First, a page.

ALL QUIET: Covid and UK Property

A brief glance at an excellent first half for investors:  thoroughly “risk on” for the first quarter, but a slower but still an upward grind thereafter. Not that such arbitrary dates matter. What does count is what can make it kick on from here?

Covid patterns

So, first a glance at COVID, or rather our reaction to it. The disease itself is now less important in most OECD economies, they have the capacity to deal with it, vile though it is, and the vaccine numbers are rising steadily, faster than we expected in the UK.

This is a screenshot from this website at Johns Hopkins University :

In raw demographic terms, in most places it is barely a flicker on the remorseless upward march of global population growth, but the extraordinary evasive action being taken mattered much more, and I see little sign of that abating.

Watch a dynamic map of all births and deaths at this site:  (these figures include all deaths, not just from Covid 19.)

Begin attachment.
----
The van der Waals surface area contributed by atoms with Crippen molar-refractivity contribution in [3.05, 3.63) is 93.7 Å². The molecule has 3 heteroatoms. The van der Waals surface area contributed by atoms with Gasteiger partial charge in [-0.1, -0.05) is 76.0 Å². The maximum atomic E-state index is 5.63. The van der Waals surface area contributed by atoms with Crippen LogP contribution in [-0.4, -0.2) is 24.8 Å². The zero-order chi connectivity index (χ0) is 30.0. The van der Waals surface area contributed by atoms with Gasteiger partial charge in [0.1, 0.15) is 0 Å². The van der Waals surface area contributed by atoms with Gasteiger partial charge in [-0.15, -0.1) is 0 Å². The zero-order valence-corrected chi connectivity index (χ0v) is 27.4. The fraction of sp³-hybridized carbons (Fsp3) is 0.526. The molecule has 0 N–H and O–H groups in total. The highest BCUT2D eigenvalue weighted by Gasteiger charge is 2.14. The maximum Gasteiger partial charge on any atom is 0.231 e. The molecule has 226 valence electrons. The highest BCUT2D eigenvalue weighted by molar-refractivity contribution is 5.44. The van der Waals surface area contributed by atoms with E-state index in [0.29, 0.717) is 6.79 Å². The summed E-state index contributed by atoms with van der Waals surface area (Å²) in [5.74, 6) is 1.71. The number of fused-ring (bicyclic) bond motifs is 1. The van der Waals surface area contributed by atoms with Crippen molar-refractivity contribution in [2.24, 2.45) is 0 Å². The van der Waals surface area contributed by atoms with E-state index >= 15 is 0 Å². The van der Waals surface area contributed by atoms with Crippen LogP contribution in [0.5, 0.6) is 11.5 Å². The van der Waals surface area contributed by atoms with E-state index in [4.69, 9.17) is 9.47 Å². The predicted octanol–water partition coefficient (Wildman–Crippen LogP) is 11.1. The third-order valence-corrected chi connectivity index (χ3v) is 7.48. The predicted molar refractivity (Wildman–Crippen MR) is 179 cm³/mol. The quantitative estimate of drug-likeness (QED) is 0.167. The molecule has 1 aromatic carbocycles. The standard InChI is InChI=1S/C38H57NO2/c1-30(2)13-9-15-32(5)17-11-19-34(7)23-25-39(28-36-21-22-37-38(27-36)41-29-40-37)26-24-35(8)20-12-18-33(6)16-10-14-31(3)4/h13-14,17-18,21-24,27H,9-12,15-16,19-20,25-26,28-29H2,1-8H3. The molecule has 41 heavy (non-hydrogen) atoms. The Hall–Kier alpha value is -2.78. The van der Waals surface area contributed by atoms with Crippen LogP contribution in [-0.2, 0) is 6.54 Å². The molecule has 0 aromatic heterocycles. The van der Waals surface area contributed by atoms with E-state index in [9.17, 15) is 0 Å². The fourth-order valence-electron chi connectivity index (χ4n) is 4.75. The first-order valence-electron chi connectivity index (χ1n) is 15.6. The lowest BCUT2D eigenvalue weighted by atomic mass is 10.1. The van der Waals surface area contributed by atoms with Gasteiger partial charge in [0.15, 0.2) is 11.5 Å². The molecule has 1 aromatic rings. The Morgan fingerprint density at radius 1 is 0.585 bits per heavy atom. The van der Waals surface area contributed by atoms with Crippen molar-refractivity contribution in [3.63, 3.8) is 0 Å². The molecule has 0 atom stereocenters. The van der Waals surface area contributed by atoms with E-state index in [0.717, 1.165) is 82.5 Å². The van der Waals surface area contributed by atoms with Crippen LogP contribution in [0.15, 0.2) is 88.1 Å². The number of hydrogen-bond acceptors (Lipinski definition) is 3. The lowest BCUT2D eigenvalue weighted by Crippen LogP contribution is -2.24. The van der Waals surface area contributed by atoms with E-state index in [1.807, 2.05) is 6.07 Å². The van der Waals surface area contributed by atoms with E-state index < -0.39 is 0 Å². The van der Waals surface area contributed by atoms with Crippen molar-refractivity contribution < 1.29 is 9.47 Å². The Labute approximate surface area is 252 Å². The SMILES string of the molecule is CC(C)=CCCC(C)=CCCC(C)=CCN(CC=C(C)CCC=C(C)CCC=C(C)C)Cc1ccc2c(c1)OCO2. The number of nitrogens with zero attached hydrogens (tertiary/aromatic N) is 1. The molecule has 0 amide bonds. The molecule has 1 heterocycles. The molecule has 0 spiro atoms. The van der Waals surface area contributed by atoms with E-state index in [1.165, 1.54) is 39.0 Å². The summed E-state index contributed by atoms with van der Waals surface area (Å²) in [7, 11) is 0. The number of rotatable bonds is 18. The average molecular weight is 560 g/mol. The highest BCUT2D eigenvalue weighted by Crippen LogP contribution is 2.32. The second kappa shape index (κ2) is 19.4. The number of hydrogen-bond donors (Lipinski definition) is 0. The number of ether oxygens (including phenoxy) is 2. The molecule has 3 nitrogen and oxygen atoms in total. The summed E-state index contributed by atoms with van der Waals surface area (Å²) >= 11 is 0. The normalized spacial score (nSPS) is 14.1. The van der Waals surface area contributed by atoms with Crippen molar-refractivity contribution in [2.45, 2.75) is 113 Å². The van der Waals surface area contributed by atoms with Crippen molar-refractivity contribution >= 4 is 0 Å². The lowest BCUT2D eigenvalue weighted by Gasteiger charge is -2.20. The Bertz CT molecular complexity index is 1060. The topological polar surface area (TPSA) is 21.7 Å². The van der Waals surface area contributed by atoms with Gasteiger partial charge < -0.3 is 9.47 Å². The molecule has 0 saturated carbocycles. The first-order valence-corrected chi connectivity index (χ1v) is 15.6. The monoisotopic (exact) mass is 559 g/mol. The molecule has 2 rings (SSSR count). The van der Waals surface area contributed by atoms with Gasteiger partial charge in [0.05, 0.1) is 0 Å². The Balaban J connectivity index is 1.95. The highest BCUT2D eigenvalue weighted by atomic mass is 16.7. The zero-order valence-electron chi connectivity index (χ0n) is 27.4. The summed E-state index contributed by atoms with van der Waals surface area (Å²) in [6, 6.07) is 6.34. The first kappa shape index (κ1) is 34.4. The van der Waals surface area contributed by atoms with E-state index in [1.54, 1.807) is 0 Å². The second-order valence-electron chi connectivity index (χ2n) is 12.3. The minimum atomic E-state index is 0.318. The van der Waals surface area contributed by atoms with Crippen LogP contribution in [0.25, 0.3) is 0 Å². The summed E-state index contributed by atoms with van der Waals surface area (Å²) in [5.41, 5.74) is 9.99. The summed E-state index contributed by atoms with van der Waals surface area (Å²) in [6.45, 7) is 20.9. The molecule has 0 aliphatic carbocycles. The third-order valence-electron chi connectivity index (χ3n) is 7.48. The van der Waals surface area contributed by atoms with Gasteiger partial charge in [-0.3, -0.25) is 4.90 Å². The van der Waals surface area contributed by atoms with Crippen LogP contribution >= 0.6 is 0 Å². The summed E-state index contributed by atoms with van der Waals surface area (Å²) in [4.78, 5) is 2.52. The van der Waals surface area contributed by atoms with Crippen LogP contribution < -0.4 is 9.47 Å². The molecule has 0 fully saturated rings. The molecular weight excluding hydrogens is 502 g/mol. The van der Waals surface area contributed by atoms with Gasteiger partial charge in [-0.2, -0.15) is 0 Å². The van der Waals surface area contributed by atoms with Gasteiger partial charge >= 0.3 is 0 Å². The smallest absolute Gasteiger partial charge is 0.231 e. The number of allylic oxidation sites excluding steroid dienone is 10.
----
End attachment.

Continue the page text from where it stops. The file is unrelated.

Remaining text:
One of the key issues is that, for whatever reason, it is prone to sudden spikes, the only defence to which is almost complete (90%?) vaccine coverage. Indeed, the spikes can clearly ride quite widespread vaccination, higher than originally thought. But the spikes last weeks, perhaps a month, and for most of the year, most places are not experiencing them.

The trouble, especially in the UK, is our muddled policy response is to take down the economy on a semi-permanent basis, almost as a fetish against the lurking evil. To put in place colossal support measures for spikes that are transient is both cripplingly expensive and turns emergency response into embedded base cost. We are on a constant war footing, even when the enemy has seeped away to regroup.